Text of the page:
The collaboration of The Supremes and The Tempts carried over into other media, too. Motown in late 1968 created a smash-hit TV special to spotlight them called TCB (“Taking Care of Business”). The show has one great, transcendent moment: Paul Williams’ lead vocal on the classic song For Once in My Life. Co-written by Ron Miller, one of Motown’s best white songwriters, the tune had already been recorded by several other artists, including, of course, Stevie Wonder, whose rendition became a number two pop hit in late 1968. But Paul’s version is the definitive one. For once, he doesn’t sing with the classic restraint of his earlier singles, but gives the song every ounce of feeling and power in him. Yet the video clip is painful to watch, for Williams was going through a very tough period in his life, and it showed. Suffering from sickle cell anemia, in love with a woman who was not his wife yet unable or unwilling to leave his family – and with an increasingly serious alcohol problem on top of all that – his private life was a mess. And so it’s difficult not to think of all this while watching him perform this number, his face contorted in what seems like anguish. It’s a classic, but deeply troubling, soul performance.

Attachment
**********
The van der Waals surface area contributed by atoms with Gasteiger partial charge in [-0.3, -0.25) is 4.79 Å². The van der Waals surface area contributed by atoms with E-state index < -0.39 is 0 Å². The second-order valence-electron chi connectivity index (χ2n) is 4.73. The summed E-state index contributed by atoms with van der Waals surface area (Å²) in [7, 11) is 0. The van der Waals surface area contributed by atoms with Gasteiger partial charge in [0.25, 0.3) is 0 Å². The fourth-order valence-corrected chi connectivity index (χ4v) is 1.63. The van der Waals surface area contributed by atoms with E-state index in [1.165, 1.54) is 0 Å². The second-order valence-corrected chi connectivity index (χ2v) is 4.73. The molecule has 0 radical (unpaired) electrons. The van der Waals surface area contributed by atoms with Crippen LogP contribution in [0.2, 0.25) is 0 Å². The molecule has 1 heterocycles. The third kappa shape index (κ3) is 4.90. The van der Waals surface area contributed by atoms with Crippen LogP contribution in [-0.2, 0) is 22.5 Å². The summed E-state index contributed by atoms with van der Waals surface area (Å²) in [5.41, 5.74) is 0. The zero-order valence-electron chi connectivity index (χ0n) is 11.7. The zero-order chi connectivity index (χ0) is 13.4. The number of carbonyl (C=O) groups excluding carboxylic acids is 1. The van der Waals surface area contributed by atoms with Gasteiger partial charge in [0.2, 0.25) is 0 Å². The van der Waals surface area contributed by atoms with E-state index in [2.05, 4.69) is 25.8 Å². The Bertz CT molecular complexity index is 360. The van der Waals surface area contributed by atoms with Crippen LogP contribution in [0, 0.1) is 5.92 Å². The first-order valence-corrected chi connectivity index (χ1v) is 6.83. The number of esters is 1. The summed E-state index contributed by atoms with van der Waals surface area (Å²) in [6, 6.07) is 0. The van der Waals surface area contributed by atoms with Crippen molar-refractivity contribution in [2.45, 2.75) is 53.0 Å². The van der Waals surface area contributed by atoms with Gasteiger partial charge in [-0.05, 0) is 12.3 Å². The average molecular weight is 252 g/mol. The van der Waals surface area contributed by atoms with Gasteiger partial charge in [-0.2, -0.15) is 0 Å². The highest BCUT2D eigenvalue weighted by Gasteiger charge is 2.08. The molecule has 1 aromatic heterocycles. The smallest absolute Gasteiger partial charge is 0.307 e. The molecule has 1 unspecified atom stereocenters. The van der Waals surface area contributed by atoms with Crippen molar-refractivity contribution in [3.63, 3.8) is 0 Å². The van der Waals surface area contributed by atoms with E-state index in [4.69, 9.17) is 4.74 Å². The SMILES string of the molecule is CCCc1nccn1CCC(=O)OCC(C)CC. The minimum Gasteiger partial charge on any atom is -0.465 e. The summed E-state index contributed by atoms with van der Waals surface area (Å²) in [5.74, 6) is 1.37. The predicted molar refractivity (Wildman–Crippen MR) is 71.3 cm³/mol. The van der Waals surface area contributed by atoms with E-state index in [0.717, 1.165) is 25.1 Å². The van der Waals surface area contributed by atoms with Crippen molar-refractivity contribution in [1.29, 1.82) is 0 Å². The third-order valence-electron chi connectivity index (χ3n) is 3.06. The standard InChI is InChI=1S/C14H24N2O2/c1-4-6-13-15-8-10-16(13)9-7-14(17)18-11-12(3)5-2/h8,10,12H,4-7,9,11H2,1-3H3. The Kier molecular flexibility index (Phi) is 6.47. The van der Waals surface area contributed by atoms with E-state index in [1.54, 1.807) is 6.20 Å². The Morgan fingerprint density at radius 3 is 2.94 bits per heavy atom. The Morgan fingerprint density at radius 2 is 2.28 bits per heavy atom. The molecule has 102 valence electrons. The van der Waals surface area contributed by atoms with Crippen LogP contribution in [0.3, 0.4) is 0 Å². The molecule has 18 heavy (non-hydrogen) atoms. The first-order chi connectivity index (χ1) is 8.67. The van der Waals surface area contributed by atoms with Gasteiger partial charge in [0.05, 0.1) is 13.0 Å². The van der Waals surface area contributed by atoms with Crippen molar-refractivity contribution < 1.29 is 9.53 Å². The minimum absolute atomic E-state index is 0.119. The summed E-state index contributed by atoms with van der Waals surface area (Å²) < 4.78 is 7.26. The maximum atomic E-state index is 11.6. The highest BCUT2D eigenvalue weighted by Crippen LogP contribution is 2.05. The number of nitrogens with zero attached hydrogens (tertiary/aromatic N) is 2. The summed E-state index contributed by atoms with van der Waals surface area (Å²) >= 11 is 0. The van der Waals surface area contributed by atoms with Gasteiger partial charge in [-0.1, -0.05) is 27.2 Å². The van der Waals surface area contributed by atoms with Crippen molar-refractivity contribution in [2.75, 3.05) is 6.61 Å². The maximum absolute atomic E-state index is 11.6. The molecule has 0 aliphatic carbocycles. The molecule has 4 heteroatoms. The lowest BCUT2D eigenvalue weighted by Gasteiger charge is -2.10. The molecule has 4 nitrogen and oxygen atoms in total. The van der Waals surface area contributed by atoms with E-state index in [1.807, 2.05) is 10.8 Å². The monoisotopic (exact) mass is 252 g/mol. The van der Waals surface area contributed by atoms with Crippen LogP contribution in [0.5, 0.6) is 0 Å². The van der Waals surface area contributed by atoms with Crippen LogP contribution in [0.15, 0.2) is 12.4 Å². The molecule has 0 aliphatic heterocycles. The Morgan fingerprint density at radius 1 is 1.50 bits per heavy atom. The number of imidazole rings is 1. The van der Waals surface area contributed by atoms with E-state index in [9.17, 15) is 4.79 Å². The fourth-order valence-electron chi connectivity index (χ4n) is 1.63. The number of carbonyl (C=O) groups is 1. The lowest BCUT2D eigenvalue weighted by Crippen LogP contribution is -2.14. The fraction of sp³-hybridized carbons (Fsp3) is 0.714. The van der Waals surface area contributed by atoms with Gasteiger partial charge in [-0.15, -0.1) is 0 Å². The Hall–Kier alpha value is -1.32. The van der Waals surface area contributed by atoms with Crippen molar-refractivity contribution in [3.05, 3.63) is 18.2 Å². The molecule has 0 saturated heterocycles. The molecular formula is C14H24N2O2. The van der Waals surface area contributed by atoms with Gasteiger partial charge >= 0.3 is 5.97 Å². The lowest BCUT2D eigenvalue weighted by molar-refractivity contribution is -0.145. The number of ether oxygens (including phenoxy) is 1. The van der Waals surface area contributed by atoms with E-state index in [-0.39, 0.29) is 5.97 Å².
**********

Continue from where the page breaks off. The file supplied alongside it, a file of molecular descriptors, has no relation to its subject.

TCB: The Temptations - For Once in My Life
A Sad Finale
Though recorded and released in 1971, and thus outside the 1960s time limit of this series of articles, I can’t resist adding a word about Paul Williams’ final Temptations single, the wonderful Norman Whitfield - Barrett Strong classic, Just My Imagination (Running Away With Me). This is, of course, Eddie Kendricks’ showpiece, and his finest ever performance. But Paul, although he sings solo on just one line (“Every night on my knees I pray”), makes his vocal incredibly memorable. You could isolate that one line and the way Williams sings it to define what soul music once was, and to communicate how much beauty soul artists added to the popular music of the day.
Two years later, on August 17, 1973, Paul Williams’ body was found in a car in Detroit, not far from the site of the original Motown recording studio. His death was ruled a suicide. He was 34 years old.
© 2014 John D. Baldwin